Collective Savings Efforts and Their Role as Emergency Savings Resources

Collective Savings Efforts and Their Role as Emergency Savings Resources

Tuesday, September 21, 2021

In many immigrant communities in the United States, rotational savings groups, or informal banking groups, between friends and family provide financial safety nets and/or loans. While these groups have taken on various structures and names, their central vision remains clear —  to provide a social space for families and friends to support each other financially. 

New research and a partner case study from BlackRock’s Emergency Savings Initiative (ESI) detail different aspects of community financial support as a savings resource. As we continue to face economic challenges due to the global pandemic, it is crucial that financial service providers and industry leaders learn from the innovative solutions developed within these communities, especially with regard to emergency savings.

Background: Collective Savings Efforts in the United States

Collective savings groups, often referred to in academic literature as Rotational Savings and Credit Associations (RoSCAs), have existed for centuries in Sub-Saharan Africa, the Caribbean, Asia, and Latin America. When people from these regions migrate to the United States, they often rely on RoSCAs to build their financial futures. 

A 2019 report by researchers at the Henry J. Leir Institute at Tufts University described several RoSCAs in immigrant communities across the United States. For example, Ethiopian cab drivers in Boston use a savings circle called an iddir, to save for emergency expenses like funeral costs. Eritrean migrants in Seattle have created an equob, the Eritrean expression for a savings group, to save for immediate expenses, like rent and utility bills. Latin American immigrants in Asheville, North Carolina use tandas, a Mexican expression for a RoSCA, to build up their savings.  These collective savings groups provide a pathway for new immigrant communities to build their financial health through providing opportunities to save. 

Esusu’s Innovation Within New Immigrant Communities

Esusu, an ESI partner, is a fintech company that allows such groups to create and manage their own rotational savings efforts. It was founded in 2018 by Abbey Wemimo, who had first-hand experience of how a rotational savings group provided a financial cushion for his family when they emigrated from Nigeria. Esusu demonstrates the success of using a community-based approach to advancing financial health among communities who’ve been historically excluded from financial services. In just three years, Esusu has served over 30,000 users and has expanded to help renters build credit.

In collaboration with Commonwealth, Esusu launched a pilot study to measure their model’s effectiveness as an emergency savings solution. From December 2019 to January 2021, eight savings groups, each containing three to four low-income Esusu users, were formed. The Commonwealth team found that 93 percent of users saved regularly. The pilot study’s findings were recently published in “Collective Savings: The Power of Social Support in Building Emergency Savings.”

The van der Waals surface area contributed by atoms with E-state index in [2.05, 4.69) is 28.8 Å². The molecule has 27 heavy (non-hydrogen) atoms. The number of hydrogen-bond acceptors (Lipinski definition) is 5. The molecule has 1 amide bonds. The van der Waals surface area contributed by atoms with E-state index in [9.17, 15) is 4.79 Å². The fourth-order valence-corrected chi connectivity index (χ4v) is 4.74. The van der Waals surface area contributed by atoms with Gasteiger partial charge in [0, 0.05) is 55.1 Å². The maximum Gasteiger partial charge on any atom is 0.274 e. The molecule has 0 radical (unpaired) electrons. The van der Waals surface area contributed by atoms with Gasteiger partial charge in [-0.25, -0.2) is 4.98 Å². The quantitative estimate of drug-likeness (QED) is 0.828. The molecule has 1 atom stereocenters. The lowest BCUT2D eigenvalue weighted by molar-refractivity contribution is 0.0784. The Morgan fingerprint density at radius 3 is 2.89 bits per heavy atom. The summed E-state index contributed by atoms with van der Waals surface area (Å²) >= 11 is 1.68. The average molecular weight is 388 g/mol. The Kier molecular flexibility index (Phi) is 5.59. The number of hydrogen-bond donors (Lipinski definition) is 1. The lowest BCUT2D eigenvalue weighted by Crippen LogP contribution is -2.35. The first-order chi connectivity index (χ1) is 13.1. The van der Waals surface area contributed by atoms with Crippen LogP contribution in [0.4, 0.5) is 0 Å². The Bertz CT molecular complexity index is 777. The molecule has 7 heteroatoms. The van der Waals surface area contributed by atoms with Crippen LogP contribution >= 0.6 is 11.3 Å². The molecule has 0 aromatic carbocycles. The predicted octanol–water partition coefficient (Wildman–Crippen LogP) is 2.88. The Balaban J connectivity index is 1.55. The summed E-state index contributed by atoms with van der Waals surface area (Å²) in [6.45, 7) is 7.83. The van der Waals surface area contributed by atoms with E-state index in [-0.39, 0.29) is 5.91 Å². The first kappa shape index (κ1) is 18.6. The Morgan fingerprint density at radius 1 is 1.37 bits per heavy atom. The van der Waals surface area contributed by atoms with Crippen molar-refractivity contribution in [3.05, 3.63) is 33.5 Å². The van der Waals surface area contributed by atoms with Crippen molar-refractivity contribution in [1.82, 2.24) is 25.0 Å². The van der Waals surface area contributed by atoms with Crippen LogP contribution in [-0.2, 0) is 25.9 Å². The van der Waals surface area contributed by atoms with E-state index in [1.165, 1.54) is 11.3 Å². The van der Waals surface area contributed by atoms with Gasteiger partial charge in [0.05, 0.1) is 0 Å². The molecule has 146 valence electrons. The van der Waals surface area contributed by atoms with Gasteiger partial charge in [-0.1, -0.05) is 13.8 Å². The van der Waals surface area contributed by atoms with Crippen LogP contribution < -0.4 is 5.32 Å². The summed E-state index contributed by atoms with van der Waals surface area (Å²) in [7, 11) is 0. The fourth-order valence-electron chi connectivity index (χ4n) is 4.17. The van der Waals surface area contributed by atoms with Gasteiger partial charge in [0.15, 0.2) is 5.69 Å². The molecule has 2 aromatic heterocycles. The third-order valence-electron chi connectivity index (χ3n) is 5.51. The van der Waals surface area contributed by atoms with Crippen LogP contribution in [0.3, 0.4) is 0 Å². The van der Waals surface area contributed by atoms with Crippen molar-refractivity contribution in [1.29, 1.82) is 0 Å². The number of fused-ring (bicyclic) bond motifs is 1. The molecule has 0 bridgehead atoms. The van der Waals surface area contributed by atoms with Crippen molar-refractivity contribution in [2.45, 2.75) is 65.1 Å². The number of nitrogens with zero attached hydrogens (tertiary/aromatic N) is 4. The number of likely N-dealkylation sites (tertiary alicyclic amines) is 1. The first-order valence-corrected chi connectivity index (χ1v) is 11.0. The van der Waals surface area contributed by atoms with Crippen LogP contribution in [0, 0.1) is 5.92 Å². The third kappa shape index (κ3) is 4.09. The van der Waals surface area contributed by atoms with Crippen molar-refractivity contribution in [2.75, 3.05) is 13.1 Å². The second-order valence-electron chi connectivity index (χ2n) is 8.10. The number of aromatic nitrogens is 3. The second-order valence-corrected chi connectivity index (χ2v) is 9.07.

In addition to Esusu, other fintech platforms have used community-based approaches to launch innovative products. One such product is Wellthi Wallet which provides a platform for users to set and track their savings goals with other members of their specified rotational savings group. The creation of Wellthi was inspired by the informal savings groups, or Sou Sous, of West Africa and the Caribbean. 

Research Shows Importance of Community Support in Times of Hardship

New analysis of the Financial Health Network’s Financial Health Pulse by ESI echoes the need for such innovation. A new report published in September 2021, “When Does Financial Support from Family, Friends Play the Role of Emergency Savings?” demonstrates how financial support from family and/or friends  has served as an emergency resource for those who did not have emergency savings during the COVID-19 pandemic. 

The analysis showed more than twice as many people who did not have access to emergency savings both borrowed and supported family across the year, compared to those who had access to emergency savings (8% v. 3%). Further, people who borrowed from family to cope with the effects of the COVID-19 pandemic were 17% less likely to experience a financial hardship between Spring 2020 and Spring 2021, after controlling for fixed effects. 

By relying on the mechanisms and habits that have already been developed by these communities, financial service providers can build products that are accessible and scalable for future innovation.  Sometimes the greatest innovations come from simply tuning in and listening to what communities have, want, and need.

BlackRock’s Emergency Savings Initiative

BlackRock announced a $50 million philanthropic commitment to help millions of people living on low to moderate incomes gain access to and increase usage of proven savings strategies and tools – ultimately helping them establish an important safety net. The size and scale of the savings problem requires the knowledge and expertise of established industry experts that are recognized leaders in savings research and interventions on an individual and corporate level. Led by its Social Impact team, BlackRock is partnering with innovative industry experts Common Cents Lab, Commonwealth, and the Financial Health Network to give the initiative a comprehensive and multilayered approach to address the savings crisis.